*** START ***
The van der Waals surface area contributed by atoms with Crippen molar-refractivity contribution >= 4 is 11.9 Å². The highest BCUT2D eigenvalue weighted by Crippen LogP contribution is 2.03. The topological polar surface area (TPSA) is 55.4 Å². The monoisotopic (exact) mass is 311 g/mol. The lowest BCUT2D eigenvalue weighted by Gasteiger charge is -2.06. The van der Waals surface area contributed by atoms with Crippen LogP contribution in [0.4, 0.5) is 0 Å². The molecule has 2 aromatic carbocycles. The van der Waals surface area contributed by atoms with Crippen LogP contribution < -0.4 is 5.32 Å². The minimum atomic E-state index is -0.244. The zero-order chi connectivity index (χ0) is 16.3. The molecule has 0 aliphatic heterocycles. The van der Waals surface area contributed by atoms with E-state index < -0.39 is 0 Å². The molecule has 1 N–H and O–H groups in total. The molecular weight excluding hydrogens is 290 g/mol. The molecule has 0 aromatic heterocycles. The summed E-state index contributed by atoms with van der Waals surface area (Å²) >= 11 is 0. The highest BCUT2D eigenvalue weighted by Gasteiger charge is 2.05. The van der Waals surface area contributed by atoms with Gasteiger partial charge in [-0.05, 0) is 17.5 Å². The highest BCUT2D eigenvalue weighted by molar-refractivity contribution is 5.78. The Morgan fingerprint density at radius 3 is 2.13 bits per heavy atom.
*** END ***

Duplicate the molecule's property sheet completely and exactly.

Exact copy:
The van der Waals surface area contributed by atoms with Crippen molar-refractivity contribution >= 4 is 11.9 Å². The highest BCUT2D eigenvalue weighted by Crippen LogP contribution is 2.03. The topological polar surface area (TPSA) is 55.4 Å². The monoisotopic (exact) mass is 311 g/mol. The lowest BCUT2D eigenvalue weighted by Gasteiger charge is -2.06. The van der Waals surface area contributed by atoms with Crippen LogP contribution in [0.4, 0.5) is 0 Å². The molecule has 2 aromatic carbocycles. The van der Waals surface area contributed by atoms with Crippen LogP contribution < -0.4 is 5.32 Å². The minimum atomic E-state index is -0.244. The zero-order chi connectivity index (χ0) is 16.3. The molecule has 0 aliphatic heterocycles. The van der Waals surface area contributed by atoms with E-state index < -0.39 is 0 Å². The molecule has 1 N–H and O–H groups in total. The molecular weight excluding hydrogens is 290 g/mol. The molecule has 0 aromatic heterocycles. The summed E-state index contributed by atoms with van der Waals surface area (Å²) >= 11 is 0. The highest BCUT2D eigenvalue weighted by Gasteiger charge is 2.05. The van der Waals surface area contributed by atoms with Gasteiger partial charge in [-0.05, 0) is 17.5 Å². The highest BCUT2D eigenvalue weighted by molar-refractivity contribution is 5.78. The Morgan fingerprint density at radius 3 is 2.13 bits per heavy atom.